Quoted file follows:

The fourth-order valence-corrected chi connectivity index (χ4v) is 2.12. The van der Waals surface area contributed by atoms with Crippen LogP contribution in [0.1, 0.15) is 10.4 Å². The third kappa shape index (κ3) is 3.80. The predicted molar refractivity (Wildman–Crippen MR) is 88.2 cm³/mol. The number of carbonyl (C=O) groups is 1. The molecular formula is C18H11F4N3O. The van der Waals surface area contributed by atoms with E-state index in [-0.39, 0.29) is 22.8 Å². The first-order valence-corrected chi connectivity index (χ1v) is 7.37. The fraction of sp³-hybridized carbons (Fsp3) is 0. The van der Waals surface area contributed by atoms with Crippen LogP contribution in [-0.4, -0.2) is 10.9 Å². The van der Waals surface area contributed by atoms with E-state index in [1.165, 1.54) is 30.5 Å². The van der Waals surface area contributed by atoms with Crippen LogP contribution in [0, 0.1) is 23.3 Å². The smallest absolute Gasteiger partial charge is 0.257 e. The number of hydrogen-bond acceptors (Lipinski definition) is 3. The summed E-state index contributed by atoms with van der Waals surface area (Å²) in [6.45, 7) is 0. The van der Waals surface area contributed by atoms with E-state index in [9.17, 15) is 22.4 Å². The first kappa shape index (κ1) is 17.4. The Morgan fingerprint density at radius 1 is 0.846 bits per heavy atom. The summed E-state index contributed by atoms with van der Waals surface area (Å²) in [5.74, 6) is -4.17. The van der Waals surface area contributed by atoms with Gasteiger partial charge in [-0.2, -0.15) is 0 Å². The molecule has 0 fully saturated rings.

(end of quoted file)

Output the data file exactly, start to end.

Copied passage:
The fourth-order valence-corrected chi connectivity index (χ4v) is 2.12. The van der Waals surface area contributed by atoms with Crippen LogP contribution in [0.1, 0.15) is 10.4 Å². The third kappa shape index (κ3) is 3.80. The predicted molar refractivity (Wildman–Crippen MR) is 88.2 cm³/mol. The number of carbonyl (C=O) groups is 1. The molecular formula is C18H11F4N3O. The van der Waals surface area contributed by atoms with E-state index in [-0.39, 0.29) is 22.8 Å². The first-order valence-corrected chi connectivity index (χ1v) is 7.37. The fraction of sp³-hybridized carbons (Fsp3) is 0. The van der Waals surface area contributed by atoms with Crippen LogP contribution in [-0.4, -0.2) is 10.9 Å². The van der Waals surface area contributed by atoms with E-state index in [1.165, 1.54) is 30.5 Å². The van der Waals surface area contributed by atoms with Crippen LogP contribution in [0, 0.1) is 23.3 Å². The smallest absolute Gasteiger partial charge is 0.257 e. The number of hydrogen-bond acceptors (Lipinski definition) is 3. The summed E-state index contributed by atoms with van der Waals surface area (Å²) in [6.45, 7) is 0. The van der Waals surface area contributed by atoms with E-state index in [9.17, 15) is 22.4 Å². The first kappa shape index (κ1) is 17.4. The Morgan fingerprint density at radius 1 is 0.846 bits per heavy atom. The summed E-state index contributed by atoms with van der Waals surface area (Å²) in [5.74, 6) is -4.17. The van der Waals surface area contributed by atoms with Gasteiger partial charge in [-0.2, -0.15) is 0 Å². The molecule has 0 fully saturated rings.